- See more at: http://blogtimenow.com/blogging/automatically-redirect-blogger-blog-another-blog-website/#sthash.Q6qPkwFC.dpuf Rent Hike Rattles Biggest High Rise in the Bronx | Bronx News Networkbronx

Thursday, June 2, 2011

Rent Hike Rattles Biggest High Rise in the Bronx

File photo by Adi Talwar
Editor's note: A version of this story appears in the latest issue of the Norwood News, which is out on streets now. Tenants at Tracey Towers are meeting tonight to discuss strategy.

By Alex Kratz

Residents at Tracey Towers, the twin concrete high-rises (one of them looms in the background of the photo to your right) on Mosholu Parkway, are bracing for another battle with management over their desire to raise rents up to 77 percent over the course of the next three years.

In a recent letter to tenants, RY Management, which has run the 869-unit apartment complex since the early 1980s, said the current rent rates do not cover the cost of maintaining the buildings and they had applied for a rent increase with the city’s department of Housing, Preservation and Development (HPD). Because it was built under the state’s Mitchell-Llama program, HPD must approve any rent increase.

Tracey residents claim RY’s problems are the result of mismanagement and they shouldn’t be the ones to shoulder all of the burden.

In the past, tenants say, RY has squandered funding that tenants have paid for. A few years ago, RY received a $4 million loan to repair the roof and do some work on the façade, which was cracking and causing leaks. They paid to erect scaffolding, but instead of doing the roof and façade work, RY used the money to replace the boilers. Meanwhile, the scaffolding remains at a cost of $5,000 a month even though it isn’t being used.

The unattended roof and façade work has led to significant leakage. Tenant Association leader Sam Gillian said several apartments cannot be rented because they are in such disrepair from water damage.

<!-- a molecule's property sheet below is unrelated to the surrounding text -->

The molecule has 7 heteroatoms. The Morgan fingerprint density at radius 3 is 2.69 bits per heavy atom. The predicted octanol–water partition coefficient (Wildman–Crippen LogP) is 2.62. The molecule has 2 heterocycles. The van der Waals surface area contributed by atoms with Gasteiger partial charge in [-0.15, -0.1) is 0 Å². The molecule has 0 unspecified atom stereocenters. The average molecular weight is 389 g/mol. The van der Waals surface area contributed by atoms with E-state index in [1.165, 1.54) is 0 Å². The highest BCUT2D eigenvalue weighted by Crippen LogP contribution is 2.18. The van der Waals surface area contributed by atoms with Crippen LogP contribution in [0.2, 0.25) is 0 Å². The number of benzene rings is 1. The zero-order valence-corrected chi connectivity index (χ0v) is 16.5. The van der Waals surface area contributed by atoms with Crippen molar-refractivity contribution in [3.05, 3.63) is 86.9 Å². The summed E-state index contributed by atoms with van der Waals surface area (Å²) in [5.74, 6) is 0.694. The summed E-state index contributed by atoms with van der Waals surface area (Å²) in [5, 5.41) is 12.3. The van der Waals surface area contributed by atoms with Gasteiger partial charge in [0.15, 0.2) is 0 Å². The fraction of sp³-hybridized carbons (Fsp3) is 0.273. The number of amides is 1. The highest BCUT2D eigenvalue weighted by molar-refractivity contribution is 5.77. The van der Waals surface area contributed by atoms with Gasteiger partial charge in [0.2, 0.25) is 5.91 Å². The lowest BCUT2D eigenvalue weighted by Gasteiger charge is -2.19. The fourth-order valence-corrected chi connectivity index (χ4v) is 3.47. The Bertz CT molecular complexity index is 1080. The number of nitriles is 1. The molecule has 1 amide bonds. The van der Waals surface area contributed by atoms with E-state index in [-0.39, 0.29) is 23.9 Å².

At the Tracey buildings, where a Chinese delivery man once spent four days trapped in a broken-down elevator, there are more than 800 open housing code violations. “Instead of taking care of the violations, they just pay the fines,” said Lorraine Stuart, a Tracey tenant for 35 years.

The services at Tracey are “awful, worse than they’ve ever been,” Stuart said. “We fought for heat and hot water all winter.” RY did not return calls seeking comment for this article.

Like other Mitchell-Llama developments, Tracey was built in 1955 as a bastion of middle-class housing. But tenants like Gillian say RY’s proposed rent increase, if approved, will imperil its middle-class aims. In order to pay for the increase, Gillian says he would have to start dipping into the money he puts aside for groceries and prescription drugs.

HPD was scheduled to hold a hearing about the rent increase at Tracey Towers, 20 W. Mosholu Pkwy. So. on June 6, but the hearing has been postponed until July 14.

Gillian said the results of the hearing will be telling. “Is the state giving up on Mitchell-Llama and other affordable housing? That’s the question.”


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